Political Accountability and Policy Experimentation: Why to Elect Left-Handed Politicians?

31 Pages Posted: 26 Mar 2013

See all articles by Tim Willems

Tim Willems

University of Oxford - Nuffield Department of Medicine

Date Written: March 13, 2013

Abstract

This paper analyzes how political accountability affects the incentives of policy makers to learn through experimentation with new policies. It shows that when voters face an inference problem on the competence level of policy makers, reelection concerns reduce experimentation incentives to the benefit of the status quo. Whether experimentation in representative democracies is suboptimally low, depends on society's degree of risk aversion relative to that of the decision maker. If the level of experimentation is suboptimal, taking decisions by direct democracy, or electing risk-loving politicians, could improve welfare. Interestingly, risk-lovers also seem to be overrepresented among Presidents of various countries.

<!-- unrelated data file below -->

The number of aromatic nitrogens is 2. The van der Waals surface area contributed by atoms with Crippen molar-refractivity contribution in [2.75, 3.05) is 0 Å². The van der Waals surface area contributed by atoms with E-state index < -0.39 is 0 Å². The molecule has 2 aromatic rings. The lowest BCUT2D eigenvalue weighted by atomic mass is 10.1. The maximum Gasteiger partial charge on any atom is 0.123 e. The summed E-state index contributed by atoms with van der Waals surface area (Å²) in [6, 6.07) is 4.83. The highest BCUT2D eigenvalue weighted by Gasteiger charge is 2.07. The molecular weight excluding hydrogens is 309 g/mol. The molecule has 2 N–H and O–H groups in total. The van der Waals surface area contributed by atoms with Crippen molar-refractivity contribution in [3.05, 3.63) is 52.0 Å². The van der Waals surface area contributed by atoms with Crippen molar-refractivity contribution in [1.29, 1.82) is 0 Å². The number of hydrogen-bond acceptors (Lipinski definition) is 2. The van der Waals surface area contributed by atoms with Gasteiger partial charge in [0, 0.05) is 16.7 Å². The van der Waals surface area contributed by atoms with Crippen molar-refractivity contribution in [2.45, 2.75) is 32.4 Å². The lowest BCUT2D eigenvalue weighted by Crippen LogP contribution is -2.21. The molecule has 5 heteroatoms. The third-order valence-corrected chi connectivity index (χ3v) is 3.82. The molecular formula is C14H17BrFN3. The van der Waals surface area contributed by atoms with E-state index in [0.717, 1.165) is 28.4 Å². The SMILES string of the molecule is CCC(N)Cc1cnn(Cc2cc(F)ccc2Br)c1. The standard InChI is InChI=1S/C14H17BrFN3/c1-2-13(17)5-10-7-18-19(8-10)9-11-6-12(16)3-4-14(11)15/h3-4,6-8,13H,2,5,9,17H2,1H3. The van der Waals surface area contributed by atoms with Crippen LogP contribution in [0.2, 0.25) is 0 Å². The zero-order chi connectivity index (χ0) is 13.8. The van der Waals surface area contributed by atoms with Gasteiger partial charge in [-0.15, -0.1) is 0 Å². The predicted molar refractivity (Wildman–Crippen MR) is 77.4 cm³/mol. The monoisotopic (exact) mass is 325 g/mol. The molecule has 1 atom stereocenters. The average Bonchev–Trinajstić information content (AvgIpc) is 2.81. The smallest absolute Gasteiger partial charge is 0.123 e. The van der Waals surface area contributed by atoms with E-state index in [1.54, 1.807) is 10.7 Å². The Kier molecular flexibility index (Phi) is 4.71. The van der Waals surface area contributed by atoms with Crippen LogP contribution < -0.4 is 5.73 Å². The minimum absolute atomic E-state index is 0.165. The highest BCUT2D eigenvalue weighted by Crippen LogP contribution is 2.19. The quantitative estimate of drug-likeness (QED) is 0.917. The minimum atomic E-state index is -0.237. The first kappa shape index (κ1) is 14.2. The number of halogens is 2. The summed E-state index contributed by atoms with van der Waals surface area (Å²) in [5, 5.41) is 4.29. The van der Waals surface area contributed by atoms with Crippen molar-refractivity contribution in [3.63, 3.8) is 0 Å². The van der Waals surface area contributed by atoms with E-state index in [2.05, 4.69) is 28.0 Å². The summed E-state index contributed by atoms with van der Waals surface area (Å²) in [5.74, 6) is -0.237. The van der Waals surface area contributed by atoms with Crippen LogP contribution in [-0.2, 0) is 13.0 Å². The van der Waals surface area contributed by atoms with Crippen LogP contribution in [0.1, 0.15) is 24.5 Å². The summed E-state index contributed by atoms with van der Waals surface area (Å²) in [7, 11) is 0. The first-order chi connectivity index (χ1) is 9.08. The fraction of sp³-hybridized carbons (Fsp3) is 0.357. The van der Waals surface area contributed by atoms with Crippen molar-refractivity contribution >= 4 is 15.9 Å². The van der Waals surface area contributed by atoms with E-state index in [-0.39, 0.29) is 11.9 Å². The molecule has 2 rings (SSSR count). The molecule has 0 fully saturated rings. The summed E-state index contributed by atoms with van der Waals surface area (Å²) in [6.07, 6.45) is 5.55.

Keywords: policy experimentation, learning, political economy, reform, status quo bias, career concerns

JEL Classification: D72, D83

Suggested Citation

Willems, Tim, Political Accountability and Policy Experimentation: Why to Elect Left-Handed Politicians? (March 13, 2013). Available at SSRN: https://ssrn.com/abstract=2239365 or http://dx.doi.org/10.2139/ssrn.2239365

Tim Willems (Contact Author)

University of Oxford - Nuffield Department of Medicine ( email )

New Road
Oxford, OX1 1NF
United Kingdom

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